Comparing these six sequenced genomes confirmed wild-caught Black-footed ferrets from the 1980s possessed more genetic diversity than the current Black-footed ferret breeding population. The breeding program has been largely successful at maintaining individual heterozygosity (possessing two different variants of a particular gene, one unique variant inherited from each parent). Genomic analysis of corroborated pedigree analysis estimates that heterozygosity declined by just 15%. However, individual heterozygosity is only one aspect of genetic diversity. Individual genetic variation is the measure of unique genetic variants between individuals. Whole genome sequencing of the six genomes described above revealed that individual genetic variation in the Black-footed ferret population had declined significantly. In fact,  genetic variation had declined by an average of 55% since the 1980s. 

Genetic rescue efforts aim to restore genetic variation to inbred populations. Balboa’s genome revealed the real-world potential that genetic rescue offers the species. Balboa’s individual heterozygosity was fully recovered to historic levels and his individual genetic variation was rescued nearly 25%. This showed that advanced reproductive technologies applied to biobanked or cryopreserved resources can help increase genetic diversity for captive breeding populations. 

This led to the conclusion that cloning cryopreserved cell lines and integrating the offspring into the breeding population is a viable route of genetic rescue. The results spurred on the cloning of the Willa cell line. Plus it led to a separate line of work: clearing canine distemper from the SB2 cell line so that it too may be viable for cloning and provide a potential ninth founder for the species.

Klaus-Peter Koepfli, of the Smithsonian-Mason School of Conservation, now leads an expansive genomics research program that builds upon this initial Black-footed ferret genomic study. Hundreds of genomes are now being sequenced to build genomic insight tools that can guide future management and genetic rescue decisions.  


After those conclusions, it became clear that permits were needed. In 2018, Revive & Restore received a first-of-its-kind Endangered Species Recovery Permit from the United States Fish & Wildlife Service to initiate the foundational laboratory research for the genetic rescue of the Black-footed ferret. The permit authorized the lab work needed to explore:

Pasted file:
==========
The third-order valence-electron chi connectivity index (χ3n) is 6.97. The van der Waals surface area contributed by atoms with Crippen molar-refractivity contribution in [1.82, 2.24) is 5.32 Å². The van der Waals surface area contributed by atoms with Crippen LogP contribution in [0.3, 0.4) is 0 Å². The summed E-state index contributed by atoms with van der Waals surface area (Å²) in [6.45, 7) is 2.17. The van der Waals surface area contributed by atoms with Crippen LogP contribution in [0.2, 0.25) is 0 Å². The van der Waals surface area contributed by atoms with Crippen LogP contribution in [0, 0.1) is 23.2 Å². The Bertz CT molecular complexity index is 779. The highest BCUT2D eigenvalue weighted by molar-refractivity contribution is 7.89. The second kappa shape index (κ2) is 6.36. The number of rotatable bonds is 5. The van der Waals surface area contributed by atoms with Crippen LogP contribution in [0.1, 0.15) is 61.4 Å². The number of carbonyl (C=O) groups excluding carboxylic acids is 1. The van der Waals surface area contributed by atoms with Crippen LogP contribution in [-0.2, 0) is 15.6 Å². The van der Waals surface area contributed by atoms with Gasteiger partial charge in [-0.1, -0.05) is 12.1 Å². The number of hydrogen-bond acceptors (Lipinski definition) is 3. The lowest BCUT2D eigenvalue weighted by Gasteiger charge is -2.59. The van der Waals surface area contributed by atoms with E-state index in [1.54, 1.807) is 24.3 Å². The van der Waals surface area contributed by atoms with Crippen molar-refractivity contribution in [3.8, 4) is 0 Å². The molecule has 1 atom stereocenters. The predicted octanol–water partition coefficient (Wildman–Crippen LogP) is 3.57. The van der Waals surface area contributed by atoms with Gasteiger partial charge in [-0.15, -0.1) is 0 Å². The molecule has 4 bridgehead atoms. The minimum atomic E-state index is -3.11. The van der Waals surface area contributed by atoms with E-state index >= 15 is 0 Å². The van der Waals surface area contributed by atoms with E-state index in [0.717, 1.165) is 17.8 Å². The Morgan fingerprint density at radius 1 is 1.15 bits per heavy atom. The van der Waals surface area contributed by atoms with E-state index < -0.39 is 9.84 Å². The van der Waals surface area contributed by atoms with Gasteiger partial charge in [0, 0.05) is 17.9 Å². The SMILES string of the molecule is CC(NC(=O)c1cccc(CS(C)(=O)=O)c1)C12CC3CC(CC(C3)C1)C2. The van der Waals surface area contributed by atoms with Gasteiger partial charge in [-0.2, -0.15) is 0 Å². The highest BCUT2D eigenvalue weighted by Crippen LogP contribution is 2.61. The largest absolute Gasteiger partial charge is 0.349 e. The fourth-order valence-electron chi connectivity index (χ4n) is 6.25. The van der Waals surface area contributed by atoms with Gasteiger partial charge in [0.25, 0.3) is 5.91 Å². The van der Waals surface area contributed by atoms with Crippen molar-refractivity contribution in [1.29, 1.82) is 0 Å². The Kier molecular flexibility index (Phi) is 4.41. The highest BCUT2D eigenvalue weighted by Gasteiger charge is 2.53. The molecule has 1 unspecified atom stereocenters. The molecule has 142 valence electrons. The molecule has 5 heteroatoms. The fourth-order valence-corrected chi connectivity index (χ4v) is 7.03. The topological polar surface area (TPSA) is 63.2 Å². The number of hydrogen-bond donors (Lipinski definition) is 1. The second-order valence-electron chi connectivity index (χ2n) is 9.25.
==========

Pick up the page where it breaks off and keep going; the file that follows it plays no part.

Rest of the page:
• The viability of using cloning techniques to bring cryopreserved cell lines and the genetic diversity they possess back into the population.
      • The viability of various potential methods to provide inheritable resistance for sylvatic plague.

Importantly, Revive & Restore’s current permit from the USFWS meets the public review standards of the National Environmental Policy Act that encourages public and agency review of the proposed activities. We look forward to future rounds of public engagement on the genetic rescue of the Black-footed ferret.


Sylvatic plague, accidentally brought to America from Asia, is the greatest threat to the wild recovery of Black-footed ferrets. Unlike domestic ferrets, Black-footed ferrets are intolerant of sylvatic plague infection. They succumb to the disease so quickly that their immune system does not have time to develop a response. Vaccination, however, is effective. With help, the Black-footed ferret species is capable of developing a sufficient immune response.

In 2019, Revive & Restore developed a research pathway to test if upregulating antibody expression might help Black-footed ferrets establish inheritable immunity to plague. Earlier research in mice demonstrated that plague immunity can be antibody-mediated and inoculation or temporary expression of plague-binding antibodies increases an individual’s ability to survive infection. Therefore, an inherited lifelong expression of a plague-binding antibody could provide protection against plague infection in the Black-footed ferret.

As a first step, work is now underway to test this method in mice. Texas A&M Institute for Genomic Medicine has developed transgenic mice that will be used in plague challenges at the US Geological Survey (USGS) National Wildlife Health Center. This proof-of-concept study may also lead to a means for establishing innate, inheritable immunity (or tolerance) to other exotic bacterial diseases in other mammalian species.